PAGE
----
Fostering Community Growth through Sustainable Park Design

Innerarity Point Park in Destin, FL

Ten years after the Deepwater Horizon oil spill, waterfront parks continue to help gulf coast communities recover from one of the largest marine oil spills in history. This environmental disaster incited a need for resiliency and recovery options for park spaces and the desire for people to connect with their coastal culture once again. The recently completed Captain Leonard Destin Park addresses a holistic resiliency effort, as well as a transformative component at the community level.

In 2015, The Trust for Public Land, in partnership with the Florida Department of Environmental Protection, purchased a 3.42-acre site along the Choctawhatchee Bay using Deep Water Horizon Oil Spill Natural Resource Damage Assessment early restoration funds with a vision to preserve recreational access to water and pay homage to Destin’s rich history as a remote fishing village. This site was originally intended for private development, until The Trust for Public Land stepped in and answered the public need for a neighborhood park affording recreational access to water. Much of Destin consists of a resort-oriented community serving tourism with private hotels, restaurants, and shops blocking off a significant amount of access to Destin’s waterfront. During peak tourist season, the City’s population can double as visitors flock to the white-sand beaches and emerald green waters. Due to the influx of tourists, the residents lack an easily accessible and recreation-based place to enjoy with family and friends. Paying patrons can lounge on the beach and find numerous places to reserve a deep-sea fishing boat, but those looking to kayak for the day or enjoy a picnic in the area have a difficult time finding public access. That is until the Trust for Public Land established a vision for the park.

The Captain Leonard Destin Park improves recreation, provides public access to water, and helps preserve the history and natural landscape of the community for generations to come. Designing and building the park was a collaborative effort with a multidisciplinary team. The Trust for Public Land enlisted a team, led by the landscape architect, consisting of biologists, coastal engineers, and architects to create a distinct design respectful to the site’s existing character and original inhabitants. The overarching goal was to balance environmental and historical aspects, while reintroducing water-based activities back to the residents. The Trust for Public Land went to great lengths to receive community input on design features that were drawn from the existing environs. The nonprofit visited a local elementary school to teach children the fundamentals of park design. The children engaged in participatory design to establish a vision for the “the spirit of the park” and were asked to identify design aspects important to them. Many of the children identified a play area, beach access, water, and animal habitats as desirable elements in their neighborhood park.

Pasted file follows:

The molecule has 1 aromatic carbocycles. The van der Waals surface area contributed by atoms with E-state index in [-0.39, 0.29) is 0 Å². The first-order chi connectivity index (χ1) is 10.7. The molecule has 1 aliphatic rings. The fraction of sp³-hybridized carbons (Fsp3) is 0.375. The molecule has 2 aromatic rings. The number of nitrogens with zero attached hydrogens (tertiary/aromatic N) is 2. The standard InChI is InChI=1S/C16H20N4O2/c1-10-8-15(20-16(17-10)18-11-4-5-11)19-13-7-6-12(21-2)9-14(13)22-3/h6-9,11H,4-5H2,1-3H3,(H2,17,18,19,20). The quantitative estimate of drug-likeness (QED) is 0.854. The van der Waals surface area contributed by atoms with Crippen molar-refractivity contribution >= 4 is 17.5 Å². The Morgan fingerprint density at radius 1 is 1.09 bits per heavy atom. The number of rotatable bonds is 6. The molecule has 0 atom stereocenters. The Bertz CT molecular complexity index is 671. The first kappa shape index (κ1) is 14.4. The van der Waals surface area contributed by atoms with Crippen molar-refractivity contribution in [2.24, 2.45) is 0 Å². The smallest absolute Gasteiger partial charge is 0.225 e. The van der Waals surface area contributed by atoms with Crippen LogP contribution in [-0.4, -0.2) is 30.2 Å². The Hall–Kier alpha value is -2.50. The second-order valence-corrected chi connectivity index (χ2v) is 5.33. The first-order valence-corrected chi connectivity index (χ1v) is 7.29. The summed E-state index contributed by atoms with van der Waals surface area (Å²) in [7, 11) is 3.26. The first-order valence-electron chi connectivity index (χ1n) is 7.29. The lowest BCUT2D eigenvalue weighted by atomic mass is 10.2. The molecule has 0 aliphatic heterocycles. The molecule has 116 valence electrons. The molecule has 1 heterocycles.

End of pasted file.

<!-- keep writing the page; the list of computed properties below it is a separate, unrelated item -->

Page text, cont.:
The park offers residents recreational access to water through universally accessible improvements, social and play environs, historical interpretive elements, preservation of ecological features, resilient and sustainable systems, and educational opportunities for nearby schools. ADA accessibility was a central element incorporated into the design and functionality of this park. Accessible routes are provided from the public right-of-way through the park, to the beach area, and to the pier structure. The boardwalks and piers are ADA compliant, so universally, everyone can view and enjoy the water or fish through lowered handrails. Due to its prime location on the water, the public can launch their kayak or paddle board directly from the park. The park is dotted with picnic and restroom pavilions adjacent to elements of play which draw inspiration from the accumulation of tidal driftwood along the coast in the form of a log scramble.